Jun 08, 2017
Silver Spring, Maryland, United States
Clyde O. Franz, a retired Seventh-day Adventist Church executive who oversaw membership statistics and missionary recruitment for international outposts, passed away at age 104 on May 24.
Franz, who served as executive secretary of the denomination from 1970 to 1980, is remembered as an exemplary father and Christian man.
“Dad was an awesome father!” said his 76-old daughter Sue Smith in an email to Adventist Review. “His unconditional love for me has made it easy to understand the love of my Heavenly Father!” Smith also highlighted his optimism. “Dad always had a positive attitude,” she said. “He was amazing!”
A Life of Service
Franz was born on March 1, 1913, to self-supporting missionaries in Camaguey, Cuba. In 1932, he earned an accounting degree at Southern Missionary College – now Southern Adventist University, in Collegedale, Tennessee, United States. It was there that he met the love of his life, Lois Mae Clark, and they were married on June 2, 1935, soon after graduation.
He went on to serve as secretary-treasurer of several Adventist territories, including Alabama-Mississippi, Kentucky-Tennessee, Iowa, and the British West Indies Union. In the 1950s, he served for two years as president in the Antillean Union, based in Cuba.
Franz also served as secretary of the Inter-American Division, based in Miami, Florida, from 1954 to 1961, and then as the division’s treasurer until 1966. That same year, at the General Conference Session in Detroit, Michigan, he was appointed associate executive secretary of the world church. Four years later, he was appointed secretary, a position he held until his retirement in 1980.
As secretary in the 1970s, he ran the department that was responsible for filling mission posts, an era before local leaders were appointed to most leadership roles.
“In those days, unlike today, our number one job was finding missionary recruits for divisions,” Franz said in an interview with Adventist News Network (ANN) when he turned 100 in 2013. “Nowadays divisions pretty much find their own personnel.”
In the same interview Don Yost, who worked for Franz as the founder of what is now the Office of Archives, Statistics and Research, said Franz was “very well organized, very congenial, efficient in doing the things that needed to be done. Just a very fine person to work with.”
Health and Longevity
When Franz turned 100, he shared that he didn’t have any secrets to longevity, other than being a vegetarian and living as a Seventh-day Adventist.
“Clyde has been a model for all of us when it comes to healthy living,” said his family in a statement read at a recent service to celebrate his life. Indeed, Franz kept his mind sharp and his body fit well after turning 100. Even after living a century, he would drive his car and walk for 2 miles (3 kilometers) every day, his family said. A treasurer at heart, his top hobby even at his retirement residence was managing his own finances in a spare bedroom he converted into a study, complete with computer and copier.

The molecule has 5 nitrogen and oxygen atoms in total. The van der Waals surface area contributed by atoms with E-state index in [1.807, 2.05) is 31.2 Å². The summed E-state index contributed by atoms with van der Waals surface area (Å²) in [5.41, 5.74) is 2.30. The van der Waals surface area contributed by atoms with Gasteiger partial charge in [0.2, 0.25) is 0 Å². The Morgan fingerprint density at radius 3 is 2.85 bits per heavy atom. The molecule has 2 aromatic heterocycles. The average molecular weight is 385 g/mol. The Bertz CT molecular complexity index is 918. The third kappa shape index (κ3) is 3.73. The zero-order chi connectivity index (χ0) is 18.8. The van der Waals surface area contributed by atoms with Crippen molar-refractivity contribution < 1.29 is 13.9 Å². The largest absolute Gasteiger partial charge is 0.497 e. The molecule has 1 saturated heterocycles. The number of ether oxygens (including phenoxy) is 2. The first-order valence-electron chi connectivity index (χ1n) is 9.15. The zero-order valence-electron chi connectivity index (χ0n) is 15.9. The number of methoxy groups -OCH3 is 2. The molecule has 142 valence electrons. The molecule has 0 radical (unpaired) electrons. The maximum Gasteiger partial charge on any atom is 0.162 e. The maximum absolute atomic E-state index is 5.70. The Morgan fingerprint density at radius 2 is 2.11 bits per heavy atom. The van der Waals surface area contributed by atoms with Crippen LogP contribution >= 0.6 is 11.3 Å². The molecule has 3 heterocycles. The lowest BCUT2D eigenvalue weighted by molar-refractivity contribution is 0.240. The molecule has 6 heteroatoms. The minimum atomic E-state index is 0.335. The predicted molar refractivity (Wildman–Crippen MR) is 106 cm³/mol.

Franz, however, had another secret for a long and fruitful life. He believed observing the seventh-day Sabbath had helped him. “It’s healthful, but it goes further than that. When we take the Sabbath off, we’re serving God,” he once said.
Franz married three times, and each time he outlived his vow of “’til death do us part.” He says he enjoyed each marriage, but that after the third time, he decided he would remain a bachelor.
His daughter shared another of Franz’s secrets for a long life—his sense of humor. “He loved telling little jokes,” she said. “We will certainly miss his jokes, lively conversations, and quick wit.”
As for Franz himself, he was always aware of God’s guiding hand in his life. “I just can’t ignore the way the Lord has directed and led through all these years,” he said in the ANN interview four years ago. “I’ve been blessed beyond measure.”
Franz is remembered well and will continue to be appreciated by current world church leaders. “Clyde Franz was a marvelous administrator and people-person,” recalls Ted N. C. Wilson, president of the Seventh-day Adventist Church. “He had a great love for God’s Church and always a ready smile. We thank God for the longevity of 104 years and look forward to spending eternity with him in the very near future. We certainly will remember the Franz family in our prayers.”
Clyde Franz is survived by his son Chuck and his daughter Sue; his grandchildren Mike Franz (Phil), Chris Franz (Kelly), Trina Smith Folkenberg (Todd), Chad Smith (Autumn); ten great-grandchildren, and a great-great-grandchild.